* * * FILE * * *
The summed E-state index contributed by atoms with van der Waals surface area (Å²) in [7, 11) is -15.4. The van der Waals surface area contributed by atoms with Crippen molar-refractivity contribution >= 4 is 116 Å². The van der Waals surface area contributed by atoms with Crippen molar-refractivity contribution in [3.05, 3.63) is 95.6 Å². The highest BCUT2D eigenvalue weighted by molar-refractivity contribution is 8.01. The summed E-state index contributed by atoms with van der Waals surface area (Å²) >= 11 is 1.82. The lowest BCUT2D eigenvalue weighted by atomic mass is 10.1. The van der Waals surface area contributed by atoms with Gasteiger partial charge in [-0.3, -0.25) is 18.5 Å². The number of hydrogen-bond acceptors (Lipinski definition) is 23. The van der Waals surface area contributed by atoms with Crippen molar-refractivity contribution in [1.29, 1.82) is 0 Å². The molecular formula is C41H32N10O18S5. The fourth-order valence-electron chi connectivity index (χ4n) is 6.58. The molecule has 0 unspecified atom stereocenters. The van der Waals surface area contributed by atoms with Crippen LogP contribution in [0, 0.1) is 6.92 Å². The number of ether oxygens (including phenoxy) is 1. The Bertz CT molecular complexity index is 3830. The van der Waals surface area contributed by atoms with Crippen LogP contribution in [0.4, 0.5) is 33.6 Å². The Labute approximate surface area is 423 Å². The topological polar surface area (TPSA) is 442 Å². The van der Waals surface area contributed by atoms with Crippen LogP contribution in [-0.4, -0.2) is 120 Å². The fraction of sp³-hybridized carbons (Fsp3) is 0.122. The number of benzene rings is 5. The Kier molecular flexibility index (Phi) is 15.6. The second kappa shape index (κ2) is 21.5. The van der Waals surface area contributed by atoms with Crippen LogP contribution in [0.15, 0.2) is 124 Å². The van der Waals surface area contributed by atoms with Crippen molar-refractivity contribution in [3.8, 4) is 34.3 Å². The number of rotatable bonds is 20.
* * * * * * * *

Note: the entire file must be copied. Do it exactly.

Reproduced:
The summed E-state index contributed by atoms with van der Waals surface area (Å²) in [7, 11) is -15.4. The van der Waals surface area contributed by atoms with Crippen molar-refractivity contribution >= 4 is 116 Å². The van der Waals surface area contributed by atoms with Crippen molar-refractivity contribution in [3.05, 3.63) is 95.6 Å². The highest BCUT2D eigenvalue weighted by molar-refractivity contribution is 8.01. The summed E-state index contributed by atoms with van der Waals surface area (Å²) >= 11 is 1.82. The lowest BCUT2D eigenvalue weighted by atomic mass is 10.1. The van der Waals surface area contributed by atoms with Gasteiger partial charge in [-0.3, -0.25) is 18.5 Å². The number of hydrogen-bond acceptors (Lipinski definition) is 23. The van der Waals surface area contributed by atoms with Crippen molar-refractivity contribution in [1.29, 1.82) is 0 Å². The molecular formula is C41H32N10O18S5. The fourth-order valence-electron chi connectivity index (χ4n) is 6.58. The molecule has 0 unspecified atom stereocenters. The van der Waals surface area contributed by atoms with Crippen LogP contribution in [0, 0.1) is 6.92 Å². The number of ether oxygens (including phenoxy) is 1. The Bertz CT molecular complexity index is 3830. The van der Waals surface area contributed by atoms with Crippen LogP contribution in [0.4, 0.5) is 33.6 Å². The Labute approximate surface area is 423 Å². The topological polar surface area (TPSA) is 442 Å². The van der Waals surface area contributed by atoms with Crippen LogP contribution in [-0.4, -0.2) is 120 Å². The fraction of sp³-hybridized carbons (Fsp3) is 0.122. The number of benzene rings is 5. The Kier molecular flexibility index (Phi) is 15.6. The second kappa shape index (κ2) is 21.5. The van der Waals surface area contributed by atoms with Crippen LogP contribution in [0.15, 0.2) is 124 Å². The van der Waals surface area contributed by atoms with Crippen molar-refractivity contribution in [3.8, 4) is 34.3 Å². The number of rotatable bonds is 20.